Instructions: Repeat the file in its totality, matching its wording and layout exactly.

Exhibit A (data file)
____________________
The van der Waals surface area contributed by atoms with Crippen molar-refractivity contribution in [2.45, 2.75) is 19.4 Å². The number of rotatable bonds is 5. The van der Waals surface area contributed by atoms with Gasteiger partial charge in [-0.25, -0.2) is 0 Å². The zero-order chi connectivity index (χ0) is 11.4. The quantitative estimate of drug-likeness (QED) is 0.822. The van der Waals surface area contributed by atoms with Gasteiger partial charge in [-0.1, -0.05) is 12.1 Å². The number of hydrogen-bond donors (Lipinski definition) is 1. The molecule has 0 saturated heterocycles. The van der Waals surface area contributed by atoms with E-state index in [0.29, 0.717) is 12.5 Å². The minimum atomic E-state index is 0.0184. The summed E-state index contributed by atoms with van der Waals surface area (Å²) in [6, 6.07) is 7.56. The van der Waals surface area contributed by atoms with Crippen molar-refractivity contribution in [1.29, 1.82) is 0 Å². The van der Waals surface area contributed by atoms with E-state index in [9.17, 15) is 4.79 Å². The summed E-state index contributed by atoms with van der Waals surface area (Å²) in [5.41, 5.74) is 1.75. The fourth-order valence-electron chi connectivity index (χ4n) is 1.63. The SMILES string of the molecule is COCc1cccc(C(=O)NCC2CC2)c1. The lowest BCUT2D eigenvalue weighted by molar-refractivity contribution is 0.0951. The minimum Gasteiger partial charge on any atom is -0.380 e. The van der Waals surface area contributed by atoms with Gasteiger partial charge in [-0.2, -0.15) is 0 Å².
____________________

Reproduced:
The van der Waals surface area contributed by atoms with Crippen molar-refractivity contribution in [2.45, 2.75) is 19.4 Å². The number of rotatable bonds is 5. The van der Waals surface area contributed by atoms with Gasteiger partial charge in [-0.25, -0.2) is 0 Å². The zero-order chi connectivity index (χ0) is 11.4. The quantitative estimate of drug-likeness (QED) is 0.822. The van der Waals surface area contributed by atoms with Gasteiger partial charge in [-0.1, -0.05) is 12.1 Å². The number of hydrogen-bond donors (Lipinski definition) is 1. The molecule has 0 saturated heterocycles. The van der Waals surface area contributed by atoms with E-state index in [0.29, 0.717) is 12.5 Å². The minimum atomic E-state index is 0.0184. The summed E-state index contributed by atoms with van der Waals surface area (Å²) in [6, 6.07) is 7.56. The van der Waals surface area contributed by atoms with Crippen molar-refractivity contribution in [1.29, 1.82) is 0 Å². The van der Waals surface area contributed by atoms with E-state index in [9.17, 15) is 4.79 Å². The summed E-state index contributed by atoms with van der Waals surface area (Å²) in [5.41, 5.74) is 1.75. The fourth-order valence-electron chi connectivity index (χ4n) is 1.63. The SMILES string of the molecule is COCc1cccc(C(=O)NCC2CC2)c1. The lowest BCUT2D eigenvalue weighted by molar-refractivity contribution is 0.0951. The minimum Gasteiger partial charge on any atom is -0.380 e. The van der Waals surface area contributed by atoms with Gasteiger partial charge in [-0.2, -0.15) is 0 Å².